—Active Transportation Alliance director of governmental relations Kyle Whitehead
Despite the Republicans’ argument that transit corridors should be funded strictly by city and state dollars (while failing to apply that logic to suburban highways), Chicago leaders say that approach would be disastrous for the local economy, and bad for the nation as a whole.
“Eliminating funding for transit projects, as the president’s budget proposes, would cut jobs, decrease service, make commutes longer and create significant challenges for both transit agencies across the country and residents that rely on transit to get to work or school every day,” CTA spokesman Jeff Tolman writes in an e-mail.
Metra CEO Don Orseno says that while the proposed budget doesn’t appear to affect any existing Metra projects, the railroad currently needs $12 billion over the next ten years to achieve and maintain a state of good repair on the system, and was expecting to raise about a quarter of that in the upcoming decade, mostly from federal sources. “Cutting federal capital funding is a serious and short-sighted step in the wrong direction,” he said.
“These programs have been central to our progress as a region in recent decades and we can’t afford to go in reverse,” Active Transportation Alliance director of governmental relations Kyle Whitehead wrote in a recent blog post. “We need a federal budget that maintains and grows funding for sustainable transportation options—not decimates it.”
Active Trans began mobilizing against expected cuts to sustainable transportation shortly after Trump was elected, according to Whitehead. The advocacy organization has met with congressional representatives from around the region, often accompanied by local constituents, urging the politicians to protect and grow funding for transit, walking, and biking. The group also recently launched a letter-writing campaign, asking members to contact their senators and reps and ask them to reject the proposed cuts.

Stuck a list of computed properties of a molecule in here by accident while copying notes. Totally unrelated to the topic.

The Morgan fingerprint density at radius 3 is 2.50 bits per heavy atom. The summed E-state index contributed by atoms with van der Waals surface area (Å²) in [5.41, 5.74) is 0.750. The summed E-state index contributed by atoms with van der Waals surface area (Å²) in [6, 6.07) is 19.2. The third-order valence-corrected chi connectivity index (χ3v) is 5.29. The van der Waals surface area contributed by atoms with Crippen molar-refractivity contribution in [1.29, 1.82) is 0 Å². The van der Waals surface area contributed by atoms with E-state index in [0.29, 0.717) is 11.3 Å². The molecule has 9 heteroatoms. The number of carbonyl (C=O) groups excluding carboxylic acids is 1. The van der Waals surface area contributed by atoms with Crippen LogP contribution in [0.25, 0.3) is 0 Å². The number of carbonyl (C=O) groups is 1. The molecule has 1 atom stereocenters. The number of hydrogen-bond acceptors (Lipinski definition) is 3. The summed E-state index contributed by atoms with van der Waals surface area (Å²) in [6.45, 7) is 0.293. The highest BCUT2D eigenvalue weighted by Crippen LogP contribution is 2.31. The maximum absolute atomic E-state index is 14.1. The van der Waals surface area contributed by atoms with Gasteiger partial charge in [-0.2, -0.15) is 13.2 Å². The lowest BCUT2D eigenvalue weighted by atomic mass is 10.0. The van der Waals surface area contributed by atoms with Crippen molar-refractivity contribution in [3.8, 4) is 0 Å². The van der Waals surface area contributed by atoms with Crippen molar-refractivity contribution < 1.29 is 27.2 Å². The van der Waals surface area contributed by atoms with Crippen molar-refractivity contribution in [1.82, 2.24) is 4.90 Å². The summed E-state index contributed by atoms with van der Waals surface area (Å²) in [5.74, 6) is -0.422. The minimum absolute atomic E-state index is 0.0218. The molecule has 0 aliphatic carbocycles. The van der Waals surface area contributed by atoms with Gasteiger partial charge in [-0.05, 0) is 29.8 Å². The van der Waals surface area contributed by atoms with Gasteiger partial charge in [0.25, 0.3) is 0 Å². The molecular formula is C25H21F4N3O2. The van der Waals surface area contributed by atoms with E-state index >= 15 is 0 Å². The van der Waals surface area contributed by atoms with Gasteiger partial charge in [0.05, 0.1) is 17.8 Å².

The good news, according to Illinois congressman Mike Quigley—who sits on the House Appropriations Committee—is that many lawmakers have already gotten the message.
“Fortunately, an overwhelming number of members of Congress from both sides of the aisle in both the House and Senate have called the president’s budget ‘Dead on Arrival,'” Quigley said in a statement. “People across the country, regardless of party affiliation, benefit massively from federal spending on transportation and infrastructure.”
The congressman noted that Trump himself has called for $1 trillion in additional infrastructure spending to address the massive backlog of pressing transportation needs not currently being addressed.
“I agree with him that we need to invest a lot more in our infrastructure,” Quigley said. “Which is why it makes no sense to cut crucial programs like TIGER and Core Capacity.”
So the bottom line is, don’t panic, but be sure you make your voice heard on the subject.
“I don’t think this budget will pass as is, but there will undoubtedly be cuts to programs that many Americans rely on,” Quigley said. “The public should stay engaged and stay informed and keep up the historic levels of advocacy that we’ve already seen.”
If the pressure is sustained, the thinking goes, the Donald’s shameless attack on urban transportation could down in flames—just like Trumpcare did. v
John Greenfield edits the transportation news website Streetsblog Chicago.
This story has been updated to include breaking news about funding for the proposed 41st Street bike-pedestrian bridge.